Another example of how WAAS impacts the business is enabling BMS to improve collaboration, saving time and money. “If we have a sales tender, instead of the tender being worked on by someone in North America and then emailed to the Middle East, then worked on there and emailed on to somebody else, we want to be able to provide a portal for everyone to collaborate. And the best way for us to do that is by consolidating all the relevant information centrally and using web-based applications – accelerated by WAAS – to access that information without anyone noticing the data is thousands of miles away “All we need to do is put a single router in a location and that delivers pretty much all the services we need. It also allows us to do things like maintenance remotely which is
essential because in some of the locations there isn’t IT staff on site.”
Note: This is a hypothetical assignment based on a real organisation. A lot of the technologies you will recommend are likely to be operating already within this organisation your task is to suggest improvements based on good practices. Your task is based on the information below.
Note: Just because all the technologies mentioned are cisco based you are encouraged to research and apply technologies outside of the Cisco provision e.g. Juniper.
Task 1 – Risk Assessment – 15 Marks
This is a complex scenario; you should read it several times to identify what you consider to be critical information that needs to be secured, and where you think the threats may come from. You will need to make some reasonable assumptions here since the scenario does not provide a complete list of data/information or technology employed.
a) Analyse the scenario and identify what you consider to be the 5 most important electronically held information assets for BMS. Justify your decision. This section of the report should be approximately TWO HUNDRED AND FIFTY (250) words.
b) Create a table (see below) which lists the assets. For each asset identify the main security threats that you think could affect its confidentiality (C), integrity (I) or availability (A). Remember, threats can be accidents as well as There are likely to be multiple threats for each asset and the same threats are likely for several assets.
|E.g. Customer data||Server failure||A||Low||Medium||Low|
c) Complete the columns of the table by assessing the likelihood of the threat being successful and the impact that it would have on the company. In this scenario you should consider Low/Medium and High definitions as follows:
|Low||Less than once per year||Inconvenience may affect operation for a day or two|
|Medium||Once per year to once per week||Operation may be impacted for over a week, loss of customers.|
|High||Several times a week||Company may not survive – lost
reputation and customers
d) Now complete the Risk column by using the following Risk matrix.
Task 2 – Controlling the risks – Explanation – 40 Marks
Once you have identified the highest risks, you need to make recommendations on how to control those risks, i.e. what security you will put in place.
a) Discuss each of the threats you have identified and explain what security implementations you recommend they use to mitigate the risks. For higher marks, consider including alternative countermeasures to mitigate the risks and provide clear justifications. Where you use a technical term, you should explain (30 Marks)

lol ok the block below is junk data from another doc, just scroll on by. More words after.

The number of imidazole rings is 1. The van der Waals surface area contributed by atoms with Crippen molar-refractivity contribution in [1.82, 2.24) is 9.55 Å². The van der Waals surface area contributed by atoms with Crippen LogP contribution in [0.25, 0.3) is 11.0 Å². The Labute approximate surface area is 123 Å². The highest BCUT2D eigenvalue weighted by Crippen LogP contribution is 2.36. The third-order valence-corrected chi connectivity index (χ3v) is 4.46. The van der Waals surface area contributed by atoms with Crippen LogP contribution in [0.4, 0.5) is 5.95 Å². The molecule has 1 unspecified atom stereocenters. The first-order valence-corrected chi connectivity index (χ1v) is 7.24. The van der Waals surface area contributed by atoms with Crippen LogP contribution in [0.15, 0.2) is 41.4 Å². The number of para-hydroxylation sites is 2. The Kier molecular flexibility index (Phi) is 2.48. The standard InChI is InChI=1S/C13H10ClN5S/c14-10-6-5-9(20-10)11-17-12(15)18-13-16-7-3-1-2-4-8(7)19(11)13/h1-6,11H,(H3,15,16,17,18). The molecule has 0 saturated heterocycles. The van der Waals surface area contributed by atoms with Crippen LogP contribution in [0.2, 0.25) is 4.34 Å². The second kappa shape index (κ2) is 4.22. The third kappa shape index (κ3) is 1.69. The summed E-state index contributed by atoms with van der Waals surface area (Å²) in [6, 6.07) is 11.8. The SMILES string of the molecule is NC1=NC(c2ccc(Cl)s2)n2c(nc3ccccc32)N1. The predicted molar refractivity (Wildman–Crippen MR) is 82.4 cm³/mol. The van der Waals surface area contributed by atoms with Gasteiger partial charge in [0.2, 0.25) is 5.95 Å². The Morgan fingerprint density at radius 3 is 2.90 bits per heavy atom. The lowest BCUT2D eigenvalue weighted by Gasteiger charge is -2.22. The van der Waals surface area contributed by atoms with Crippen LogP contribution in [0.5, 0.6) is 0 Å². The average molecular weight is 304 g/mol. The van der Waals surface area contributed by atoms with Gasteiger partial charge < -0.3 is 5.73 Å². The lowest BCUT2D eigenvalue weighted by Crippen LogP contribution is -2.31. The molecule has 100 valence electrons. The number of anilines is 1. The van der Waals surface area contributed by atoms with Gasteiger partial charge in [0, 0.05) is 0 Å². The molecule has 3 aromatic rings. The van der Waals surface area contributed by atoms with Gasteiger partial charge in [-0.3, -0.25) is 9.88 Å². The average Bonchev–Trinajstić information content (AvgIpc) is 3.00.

b) For security implementations you recommend that include the use of encryption to mitigate identified risks, explain why and justify the encryption protocol/standard you recommend is (10 Marks)
This section of the report should be approximately SEVEN HUNDRED AND FIFTY (750) words.
Task 3 – Setting up the VPN – 30 Marks
Phillips, the CISO has suggested VPN technology might be useful to help control security risks.
a) Explain the key features of a VPN and how it could be applied here to address key risk(s) associated with staff working remotely across multiple sites. Explain both the two VPN connection options “Site to Site” and “WEB” outlining the differences and Make recommendations regarding which option(s) would be the best option(s) for BMS to their branch sites and justify your recommendations. (10 marks)
b) Draw a diagram, showing the components that will be needed to create the site- to-site VPN connection between the Main site in London and the Panama or Suez branches. Each client PC need not be shown, but all other components should be (10 marks)
c) As part of the security features of using a VPN, discuss the use of Firewalls and the rules that should be used. Use a table to list the rules and their explanations. (10 marks)
This section of the report should be approximately FOUR HUNDRED AND FIFTY (450) words.
Task 4 – Maintaining Security – 5 Marks
Explain any actions you would recommend for ensuring security is taken seriously across multiple sites by all users and how you would monitor the effectiveness of the Information Security Management System.
This section of the report should be approximately ONE HUNDRED AND FIFTY (150) words.
Task 5 Reflective practice question – 10 Marks
Evaluate the learning that you have undertaken in order to complete this assignment, using the Gibbs reflective cycle (1988) model. Based upon your learning, you should reflect on each element of the model in order to produce an action plan, examining what you would do if this happened again.